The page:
Correlation does not imply causation – If you don’t understand this STOP quoting “Statistical Evidence” to PROVE your point!

correlation

“Just because there are gifts under the tree Christmas morning doesn’t mean Santa is REAL.” Alan D. Quilley

Correlation does not imply causation is a phrase in science and statistics that emphasizes that a correlation between two variables does not necessarily imply that one causes the other.[1][2] Many statistical tests calculate correlation between variables. A few go further and calculate the likelihood of a true causal relationship; examples are the Granger causality test and convergent cross mapping.

The counter assumption, that correlation proves causation, is considered a questionable cause logical fallacy in that two events occurring together are taken to have a cause-and-effect relationship. This fallacy is also known as cum hoc ergo propter hoc, Latin for “with this, therefore because of this”, and “false cause”. A similar fallacy, that an event that follows another was necessarily a consequence of the first event, is sometimes described as post hoc ergo propter hoc (Latin for “after this, therefore because of this”).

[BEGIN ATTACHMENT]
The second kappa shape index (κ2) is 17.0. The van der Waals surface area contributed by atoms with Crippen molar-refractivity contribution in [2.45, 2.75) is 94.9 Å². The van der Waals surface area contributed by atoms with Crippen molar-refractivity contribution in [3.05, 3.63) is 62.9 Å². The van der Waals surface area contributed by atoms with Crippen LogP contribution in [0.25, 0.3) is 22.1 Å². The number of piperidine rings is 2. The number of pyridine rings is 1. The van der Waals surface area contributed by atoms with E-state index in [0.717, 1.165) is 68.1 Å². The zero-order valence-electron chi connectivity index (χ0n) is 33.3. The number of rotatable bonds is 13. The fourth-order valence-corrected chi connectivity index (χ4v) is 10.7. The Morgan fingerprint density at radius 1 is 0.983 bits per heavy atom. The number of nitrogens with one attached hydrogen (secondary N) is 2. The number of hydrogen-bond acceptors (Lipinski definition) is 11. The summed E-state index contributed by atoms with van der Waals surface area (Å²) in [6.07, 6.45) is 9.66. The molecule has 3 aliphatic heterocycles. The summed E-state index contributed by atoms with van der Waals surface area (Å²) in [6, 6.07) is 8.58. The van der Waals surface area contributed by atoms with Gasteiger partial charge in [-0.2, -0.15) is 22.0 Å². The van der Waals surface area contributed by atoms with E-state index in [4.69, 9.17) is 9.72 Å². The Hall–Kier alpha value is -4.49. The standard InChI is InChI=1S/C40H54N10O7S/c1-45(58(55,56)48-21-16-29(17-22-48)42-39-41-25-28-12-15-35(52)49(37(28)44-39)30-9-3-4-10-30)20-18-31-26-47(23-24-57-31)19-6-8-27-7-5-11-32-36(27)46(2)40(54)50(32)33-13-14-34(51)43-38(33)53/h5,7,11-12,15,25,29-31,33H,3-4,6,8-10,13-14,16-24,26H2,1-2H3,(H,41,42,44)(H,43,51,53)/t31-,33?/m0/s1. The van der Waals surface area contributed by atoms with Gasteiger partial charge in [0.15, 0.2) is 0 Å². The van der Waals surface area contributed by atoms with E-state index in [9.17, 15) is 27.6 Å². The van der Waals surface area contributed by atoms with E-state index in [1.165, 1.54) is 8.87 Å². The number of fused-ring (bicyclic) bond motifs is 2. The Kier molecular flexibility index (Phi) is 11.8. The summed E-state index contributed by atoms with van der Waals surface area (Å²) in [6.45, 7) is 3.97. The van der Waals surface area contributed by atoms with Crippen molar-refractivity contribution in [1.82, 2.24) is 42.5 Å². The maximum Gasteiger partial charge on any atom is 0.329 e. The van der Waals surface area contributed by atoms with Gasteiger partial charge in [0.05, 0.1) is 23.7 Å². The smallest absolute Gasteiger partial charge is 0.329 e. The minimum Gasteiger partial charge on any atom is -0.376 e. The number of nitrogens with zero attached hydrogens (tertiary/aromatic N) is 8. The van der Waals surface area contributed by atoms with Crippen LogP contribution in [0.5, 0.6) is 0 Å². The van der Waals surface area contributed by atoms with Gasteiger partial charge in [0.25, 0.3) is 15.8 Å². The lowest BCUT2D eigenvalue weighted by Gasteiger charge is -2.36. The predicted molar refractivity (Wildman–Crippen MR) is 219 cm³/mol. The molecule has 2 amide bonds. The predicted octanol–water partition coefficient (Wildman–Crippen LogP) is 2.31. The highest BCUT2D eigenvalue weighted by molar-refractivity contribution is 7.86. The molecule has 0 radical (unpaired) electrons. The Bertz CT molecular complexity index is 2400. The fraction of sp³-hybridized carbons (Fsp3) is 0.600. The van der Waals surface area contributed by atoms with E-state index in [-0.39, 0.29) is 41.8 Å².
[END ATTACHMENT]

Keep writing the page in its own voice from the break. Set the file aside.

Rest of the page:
http://en.wikipedia.org/wiki/Correlation_does_not_imply_causation

 

 

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3 comments on “Correlation does not imply causation – If you don’t understand this STOP quoting “Statistical Evidence” to PROVE your point!

  1. PhilR says:

    Quite right !

    An example I quote – obviously eating ice-cream prevents colds as there is a stong (negative) correlation between monthly consumption of ice-cream and cases of thecommon cold.

  2. Rusko says:

    Back when there were more pirates, we didn’t have global warming. So if we all start talking like pirates, we can solve the climate change problem.

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